Photo of the Grand Canyon
Photo of the Grand Canyon

Arizona Real Estate

Real Estate For Sale In Arizona

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  • Climate Risk

  • Demographics

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Is there anything grander than the Grand Canyon State of Arizona?

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Arizona Real Estate is a Grand Plan

 In our opinion, no, and it’s an opinion we share with millions of others. Although the state is arid through and through, northern Arizona and southern Arizona are two very different places. This is important to keep in mind when searching for Arizona real estate because it determines whether you’ll have snowy winters or an eternal summer. But, regardless of which part of Arizona you migrate to, each corner of this sun-drenched state has its own amazing attributes. In a large state where everything is on a grand scale, the landforms, the weather, the cuisine, the economy—investing in Arizona real estate is surely a grand idea. 

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The North vs. South. What’s the Difference?

Many people aren’t aware of the distinct geographical differences in the state of Arizona. (They are nearly as diverse as the Arizona real estate options.)

In northern Arizona is where you’ll find the Grand Canyon, yes. But you’ll also encounter deep winter snow, forests of pine, Douglas fir, and spruce, and charming cities like Flagstaff and Sedona.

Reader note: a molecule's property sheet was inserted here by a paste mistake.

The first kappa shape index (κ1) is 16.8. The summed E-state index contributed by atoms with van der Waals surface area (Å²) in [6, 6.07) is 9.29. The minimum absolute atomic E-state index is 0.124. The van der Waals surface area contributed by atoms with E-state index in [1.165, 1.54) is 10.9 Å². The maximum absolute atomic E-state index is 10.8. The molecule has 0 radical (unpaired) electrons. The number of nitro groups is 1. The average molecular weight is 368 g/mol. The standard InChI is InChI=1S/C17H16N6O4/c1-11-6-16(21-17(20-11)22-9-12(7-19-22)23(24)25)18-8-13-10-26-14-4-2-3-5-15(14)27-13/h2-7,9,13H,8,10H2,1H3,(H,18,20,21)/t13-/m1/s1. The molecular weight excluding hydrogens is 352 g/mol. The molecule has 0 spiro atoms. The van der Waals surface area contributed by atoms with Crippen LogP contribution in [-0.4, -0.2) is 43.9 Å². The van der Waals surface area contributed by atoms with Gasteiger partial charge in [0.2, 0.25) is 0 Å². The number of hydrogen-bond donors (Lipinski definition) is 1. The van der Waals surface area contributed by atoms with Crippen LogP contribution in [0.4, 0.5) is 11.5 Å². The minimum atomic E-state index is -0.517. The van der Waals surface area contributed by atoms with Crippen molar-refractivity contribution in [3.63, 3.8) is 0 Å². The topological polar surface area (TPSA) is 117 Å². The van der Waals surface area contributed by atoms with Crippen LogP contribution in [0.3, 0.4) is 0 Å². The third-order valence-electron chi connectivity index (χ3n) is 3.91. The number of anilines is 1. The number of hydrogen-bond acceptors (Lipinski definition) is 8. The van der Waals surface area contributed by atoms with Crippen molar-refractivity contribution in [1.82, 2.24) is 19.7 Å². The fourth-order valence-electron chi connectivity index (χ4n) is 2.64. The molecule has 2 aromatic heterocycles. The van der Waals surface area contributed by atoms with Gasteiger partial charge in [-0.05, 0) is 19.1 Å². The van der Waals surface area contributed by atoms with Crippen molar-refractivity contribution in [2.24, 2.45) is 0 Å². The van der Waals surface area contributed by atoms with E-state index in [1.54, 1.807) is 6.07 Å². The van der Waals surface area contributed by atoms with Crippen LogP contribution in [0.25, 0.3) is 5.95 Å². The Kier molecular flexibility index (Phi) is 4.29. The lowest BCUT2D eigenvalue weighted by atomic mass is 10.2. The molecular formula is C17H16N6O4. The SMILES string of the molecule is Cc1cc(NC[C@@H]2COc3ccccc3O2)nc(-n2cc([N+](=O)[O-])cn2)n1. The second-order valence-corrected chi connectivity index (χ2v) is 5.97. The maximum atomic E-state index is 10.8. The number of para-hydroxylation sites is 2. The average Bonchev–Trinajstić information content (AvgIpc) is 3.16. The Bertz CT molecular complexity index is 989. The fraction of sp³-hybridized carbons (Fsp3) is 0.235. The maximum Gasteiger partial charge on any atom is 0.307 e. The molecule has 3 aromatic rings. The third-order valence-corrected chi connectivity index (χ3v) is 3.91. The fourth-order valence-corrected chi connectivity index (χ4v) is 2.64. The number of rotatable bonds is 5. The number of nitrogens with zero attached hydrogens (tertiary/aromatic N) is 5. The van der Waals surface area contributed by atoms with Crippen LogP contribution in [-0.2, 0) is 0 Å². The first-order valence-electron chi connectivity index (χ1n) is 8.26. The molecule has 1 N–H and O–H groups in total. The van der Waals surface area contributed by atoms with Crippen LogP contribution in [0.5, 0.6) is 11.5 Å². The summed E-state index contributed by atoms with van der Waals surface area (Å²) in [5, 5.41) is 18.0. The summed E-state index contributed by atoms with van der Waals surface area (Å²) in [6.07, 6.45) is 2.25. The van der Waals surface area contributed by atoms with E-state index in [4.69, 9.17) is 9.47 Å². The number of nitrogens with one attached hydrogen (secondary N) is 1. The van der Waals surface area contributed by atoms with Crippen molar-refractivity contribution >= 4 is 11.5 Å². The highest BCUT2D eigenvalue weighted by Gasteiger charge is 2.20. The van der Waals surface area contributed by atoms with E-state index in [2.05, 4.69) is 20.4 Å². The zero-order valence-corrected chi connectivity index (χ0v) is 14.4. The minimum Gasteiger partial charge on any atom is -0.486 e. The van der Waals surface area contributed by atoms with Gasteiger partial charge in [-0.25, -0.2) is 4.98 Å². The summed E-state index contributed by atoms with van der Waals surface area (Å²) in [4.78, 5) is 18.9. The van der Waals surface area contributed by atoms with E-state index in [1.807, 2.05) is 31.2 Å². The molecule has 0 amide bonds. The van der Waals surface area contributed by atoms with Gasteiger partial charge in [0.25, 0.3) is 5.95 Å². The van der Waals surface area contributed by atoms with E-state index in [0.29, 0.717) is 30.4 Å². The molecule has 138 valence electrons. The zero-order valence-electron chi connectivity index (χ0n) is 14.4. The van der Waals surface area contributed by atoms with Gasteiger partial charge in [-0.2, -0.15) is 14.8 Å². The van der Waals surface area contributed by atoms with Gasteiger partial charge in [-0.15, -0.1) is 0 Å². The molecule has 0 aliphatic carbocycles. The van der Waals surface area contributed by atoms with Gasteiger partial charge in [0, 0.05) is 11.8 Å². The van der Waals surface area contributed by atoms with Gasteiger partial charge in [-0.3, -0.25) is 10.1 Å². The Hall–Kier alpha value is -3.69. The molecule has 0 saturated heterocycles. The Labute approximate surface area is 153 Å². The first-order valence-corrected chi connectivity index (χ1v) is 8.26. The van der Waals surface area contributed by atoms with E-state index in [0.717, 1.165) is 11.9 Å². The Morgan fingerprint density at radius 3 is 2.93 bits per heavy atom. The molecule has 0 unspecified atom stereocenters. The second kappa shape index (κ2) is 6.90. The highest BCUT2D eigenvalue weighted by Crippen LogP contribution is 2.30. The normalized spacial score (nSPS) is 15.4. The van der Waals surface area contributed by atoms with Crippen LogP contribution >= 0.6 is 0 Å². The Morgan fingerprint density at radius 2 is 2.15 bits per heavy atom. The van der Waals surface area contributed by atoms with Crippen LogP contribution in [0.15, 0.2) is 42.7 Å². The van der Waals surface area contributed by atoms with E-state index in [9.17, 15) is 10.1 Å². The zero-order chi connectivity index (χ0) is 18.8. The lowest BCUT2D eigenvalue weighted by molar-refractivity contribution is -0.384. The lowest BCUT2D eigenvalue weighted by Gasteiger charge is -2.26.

Northern Arizona’s geography is dominated by the Colorado Plateau. It’s a mostly flat, high elevation region of around 5,000-8,000 feet in altitude. When you think of the gorgeous red rocks of Sedona, what you’re really dreaming of is the Colorado Plateau. The plateau ends abruptly though, sheared off in a steep rock wall called the Mogollon Rim.

Moving southward, you encounter an area of Arizona called the Transition Zone. It’s essentially a mixing bowl of features from the northern and southern parts of Arizona that get stirred up together and baked by the sun into something beautiful. This is a mountainous region made up of many different mountain ranges, with the highest peaks being Humphrey’s and the San Francisco Peaks.

The southern portion of Arizona, called Basin and Range, is a vast expanse of deserts punctuated by mountain ranges that make up a land area more far-reaching than just this state. This portion of Arizona is completely comprised of the parched deserts you imagine when picturing an arid Arizona landscape. 

The Sonoran, Chihuahuan, Mojave, and Great Basin deserts all occur here, each with its own characteristics and unique flora and fauna. Remarkably, the Saguaro cactus that Arizona is famous for grows wild in southern Arizona, the only place where the mighty and sometimes mysterious cactus is able to do so.

If you’ve decided to make a house in Arizona your home base, chances are, in southern Arizona, you may be lucky enough to find one with an awesome Saguaro growing in the yard. But, if you choose real estate in northern Arizona, you’ll have actual trees as neighbors.

What is Life Like in Each Part of the State?

What is Life Like in Each Part of the State?

What is Life Like in Each Part of the State?

All of Arizona gets sun and is dry, save for the predictable rainy seasons of the year that are short-lived but often monsoon. Life in Arizona depends on this periodic rainfall, it’s what keeps the plants, animals, and people from turning to dust.